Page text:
A common shortcut that a buyer will take is to perform an abbreviated inspection based on the fact that a major inspection was just accomplished. We are opposed to that approach and have seen several instances when the shortcut came back to bite the new owner. In all cases, a complete tip-to-tail inspection must be performed on the prospective aircraft. Similarly, in all cases, a detailed engine inspection must be accomplished. Prior to beginning the inspection, the aircraft should be flown and an “at altitude” engine power check performed. Then ground runs including an avionics systems functional check and engine ground power checks must be performed. We recommend that your mechanic participate in both flight and ground runs. Engine runs can tell a good engine mechanic a lot. Any discrepancies found during the aircraft operational checks should be recorded on the work order so that during final runs, complete correction of the discrepancies can be verified.
The physical inspection of the external and internal components of the engine is also a must. The external part will be included in the tip-to-tail inspection; however the internal inspection will mean, at minimum, a borescope inspection of the hot section and gas generator sections of the engine. We encourage the buyer to have the engines disassembled enough for the mechanic to look directly at the hot section components and check for damage. For engines where disassembly is not practical, a borescope may be the only option. The fact is that borescope technology has come a long way and problems are easier to see with the newer scopes. In all cases the inspection must be complete and detailed. Engine components are extremely expensive and if a serious problem exists, it needs to be uncovered as part of the prepurchase.
The Aircraft Maintenance Records Audit
The second element of the prepurchase is the aircraft maintenance records audit. Please do not underestimate the importance of this element. Just as worn parts or hidden damage can come to the surface later in life and cost the buyer significantly, so can undocumented scheduled maintenance and inspections. The value of an aircraft can be dramatically affected by missing records or hidden damage to the aircraft. Sometimes as much as 15 to 20 percent of the value of the aircraft can be lost simply by maintenance documentation problems. When you are dealing with a multimillion dollar aircraft even 1 percent is significant.
The maintenance record audit consists of the following checks at a minimum.
- Verification of the aircraft/engine/propeller total time in service
- Verification of all scheduled inspections and maintenance checks specified by the aircraft manufacturer (including the engines, props appliances, and emergency and survival equipment (Ref: Part 91.409 (e))
- Identification of the chosen maintenance program for the aircraft
- Comparison — if necessary to the manufacturer’s inspection program
- Verification of compliance with all applicable airworthiness directives
- Complete status of compliance with applicable service bulletins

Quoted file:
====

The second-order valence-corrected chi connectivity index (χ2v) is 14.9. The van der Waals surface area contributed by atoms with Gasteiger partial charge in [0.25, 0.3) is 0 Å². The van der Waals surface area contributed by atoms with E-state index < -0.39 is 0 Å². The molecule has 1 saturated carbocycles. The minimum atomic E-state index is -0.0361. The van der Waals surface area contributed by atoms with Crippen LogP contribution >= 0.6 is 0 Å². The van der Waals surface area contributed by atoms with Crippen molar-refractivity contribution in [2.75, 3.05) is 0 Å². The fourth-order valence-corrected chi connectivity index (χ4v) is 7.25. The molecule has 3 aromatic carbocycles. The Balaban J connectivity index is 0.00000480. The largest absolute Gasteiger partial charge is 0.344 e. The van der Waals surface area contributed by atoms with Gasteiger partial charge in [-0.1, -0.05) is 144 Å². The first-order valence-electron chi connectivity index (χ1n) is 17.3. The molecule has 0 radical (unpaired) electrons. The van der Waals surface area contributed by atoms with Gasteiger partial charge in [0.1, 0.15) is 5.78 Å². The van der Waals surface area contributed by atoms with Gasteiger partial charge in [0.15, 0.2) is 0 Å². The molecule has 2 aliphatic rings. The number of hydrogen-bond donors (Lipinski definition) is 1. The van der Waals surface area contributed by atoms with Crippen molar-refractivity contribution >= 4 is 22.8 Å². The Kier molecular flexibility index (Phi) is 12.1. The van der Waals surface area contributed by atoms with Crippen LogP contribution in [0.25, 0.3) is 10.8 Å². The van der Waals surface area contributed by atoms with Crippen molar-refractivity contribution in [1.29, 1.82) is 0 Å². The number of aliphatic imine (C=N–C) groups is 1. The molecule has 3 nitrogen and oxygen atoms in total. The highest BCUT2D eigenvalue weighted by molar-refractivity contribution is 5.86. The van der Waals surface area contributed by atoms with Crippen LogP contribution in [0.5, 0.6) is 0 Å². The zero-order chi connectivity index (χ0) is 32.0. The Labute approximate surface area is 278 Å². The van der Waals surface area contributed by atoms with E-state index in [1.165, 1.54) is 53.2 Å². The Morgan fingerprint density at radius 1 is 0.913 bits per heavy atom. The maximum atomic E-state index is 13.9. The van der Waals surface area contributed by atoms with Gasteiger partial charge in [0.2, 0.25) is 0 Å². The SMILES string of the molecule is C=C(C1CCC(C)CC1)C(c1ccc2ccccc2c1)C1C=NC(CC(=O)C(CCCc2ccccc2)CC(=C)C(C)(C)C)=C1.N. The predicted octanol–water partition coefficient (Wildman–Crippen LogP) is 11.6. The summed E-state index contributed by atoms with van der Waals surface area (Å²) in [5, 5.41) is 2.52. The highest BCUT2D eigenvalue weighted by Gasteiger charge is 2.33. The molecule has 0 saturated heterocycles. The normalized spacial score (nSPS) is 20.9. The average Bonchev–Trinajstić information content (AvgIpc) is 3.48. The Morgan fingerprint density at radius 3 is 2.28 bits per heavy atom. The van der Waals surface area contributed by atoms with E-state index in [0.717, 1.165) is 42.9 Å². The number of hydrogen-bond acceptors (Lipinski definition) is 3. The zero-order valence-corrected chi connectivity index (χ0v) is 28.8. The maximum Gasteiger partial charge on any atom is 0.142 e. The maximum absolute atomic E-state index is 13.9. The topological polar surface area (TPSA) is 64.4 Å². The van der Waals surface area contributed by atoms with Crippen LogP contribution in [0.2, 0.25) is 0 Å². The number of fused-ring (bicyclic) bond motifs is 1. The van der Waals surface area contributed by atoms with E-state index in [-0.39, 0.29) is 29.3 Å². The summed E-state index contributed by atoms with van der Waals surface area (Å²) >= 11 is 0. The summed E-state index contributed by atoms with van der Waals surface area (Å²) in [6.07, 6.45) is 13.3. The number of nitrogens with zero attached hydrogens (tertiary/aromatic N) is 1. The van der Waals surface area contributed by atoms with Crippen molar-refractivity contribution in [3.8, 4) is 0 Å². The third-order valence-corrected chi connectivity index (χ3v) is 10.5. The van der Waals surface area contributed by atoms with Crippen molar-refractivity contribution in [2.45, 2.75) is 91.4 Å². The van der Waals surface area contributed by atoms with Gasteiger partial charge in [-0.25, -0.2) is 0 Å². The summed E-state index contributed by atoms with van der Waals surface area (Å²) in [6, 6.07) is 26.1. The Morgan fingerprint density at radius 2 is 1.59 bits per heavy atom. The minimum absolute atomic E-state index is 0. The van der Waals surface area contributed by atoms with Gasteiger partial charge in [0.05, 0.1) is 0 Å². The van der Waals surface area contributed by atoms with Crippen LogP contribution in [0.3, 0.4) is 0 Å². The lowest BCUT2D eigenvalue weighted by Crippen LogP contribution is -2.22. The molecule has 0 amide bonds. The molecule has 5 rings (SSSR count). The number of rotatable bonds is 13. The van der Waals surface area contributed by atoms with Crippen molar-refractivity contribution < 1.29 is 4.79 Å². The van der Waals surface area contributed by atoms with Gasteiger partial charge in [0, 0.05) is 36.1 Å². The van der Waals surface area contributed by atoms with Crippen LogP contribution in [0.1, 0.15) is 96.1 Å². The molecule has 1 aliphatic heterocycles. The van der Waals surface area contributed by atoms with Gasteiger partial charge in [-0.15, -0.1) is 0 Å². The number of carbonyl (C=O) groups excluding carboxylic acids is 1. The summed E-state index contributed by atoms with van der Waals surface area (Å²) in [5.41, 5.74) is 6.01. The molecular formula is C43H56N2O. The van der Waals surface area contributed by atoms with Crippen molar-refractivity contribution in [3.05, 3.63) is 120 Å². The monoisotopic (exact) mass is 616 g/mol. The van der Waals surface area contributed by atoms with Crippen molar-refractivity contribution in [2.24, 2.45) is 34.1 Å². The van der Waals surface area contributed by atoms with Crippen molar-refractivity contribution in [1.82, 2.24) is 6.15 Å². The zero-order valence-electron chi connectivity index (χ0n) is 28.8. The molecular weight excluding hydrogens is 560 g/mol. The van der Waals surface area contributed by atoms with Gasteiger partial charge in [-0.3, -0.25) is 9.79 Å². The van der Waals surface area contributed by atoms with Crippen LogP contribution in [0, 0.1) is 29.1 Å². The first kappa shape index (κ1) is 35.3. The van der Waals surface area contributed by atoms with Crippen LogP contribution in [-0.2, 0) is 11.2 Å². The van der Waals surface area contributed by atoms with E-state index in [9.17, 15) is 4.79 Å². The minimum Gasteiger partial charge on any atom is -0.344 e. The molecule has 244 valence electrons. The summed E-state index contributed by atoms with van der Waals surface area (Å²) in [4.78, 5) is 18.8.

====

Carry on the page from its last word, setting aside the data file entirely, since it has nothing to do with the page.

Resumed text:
- Evidence of possible damage history hidden within the records
- Completeness of all maintenance records including all FAA Form 337’s and required supporting approved data for major alterations and major repairs
- Compliance with all instructions for continued airworthiness (ICA’s) associated with any major alterations or supplemental type certificates.
These checks are to be accomplished by conducting a complete and thorough examination of the maintenance records. Oftentimes to complete the audit, the technician must first organize the records to facilitate the audit. We often receive records in such disorder that half of the first day is spent organizing the records.
The audit begins by starting with the most recent logbook and the most recent logbook entry and moving backward through the records reading each entry carefully. It is important that the person performing the audit be very familiar with the inspection and maintenance program for the aircraft. This will be very helpful in making the maintenance records audit efficient since there are often several hundred scheduled maintenance or inspection tasks that must be documented in the records.
As the audit process continues and the information is found in the maintenance records, the technician must accumulate the findings in a format that will allow presentation of a summary of the data and the current status (next due) of each scheduled item, airworthiness directive, service bulletin, etc. In addition we also need to find any major alterations and/or major repairs. Major alterations are required to be recorded using FAA Form 337, however, the major repairs may be recorded using a signed copy of the work order if and only if the work was preformed by an FAA certificated repair station (Ref: Part 43 Appendix B (b)) and the repair station meets all of the criteria in Part 43 Appendix B.
Do that inspection, know what you are buying
From the maintenance perspective By Joe Hertzler This in the most beautiful aircraft I have ever seen in my entire life! What a complimenting situation to find yourself in. An...
Logbook Research It's not just an AD search any more. Part 2 of 2 By Joe Hertzler This is the second in a two-part series on the process of evaluating the maintenance records of an...
Are they really mandatory? By Joe Escobar Is a manufacturer's mandatory service bulletin mandatory or not? This topic pops up in hangars regularly and tends to polarize A&P's and IA's...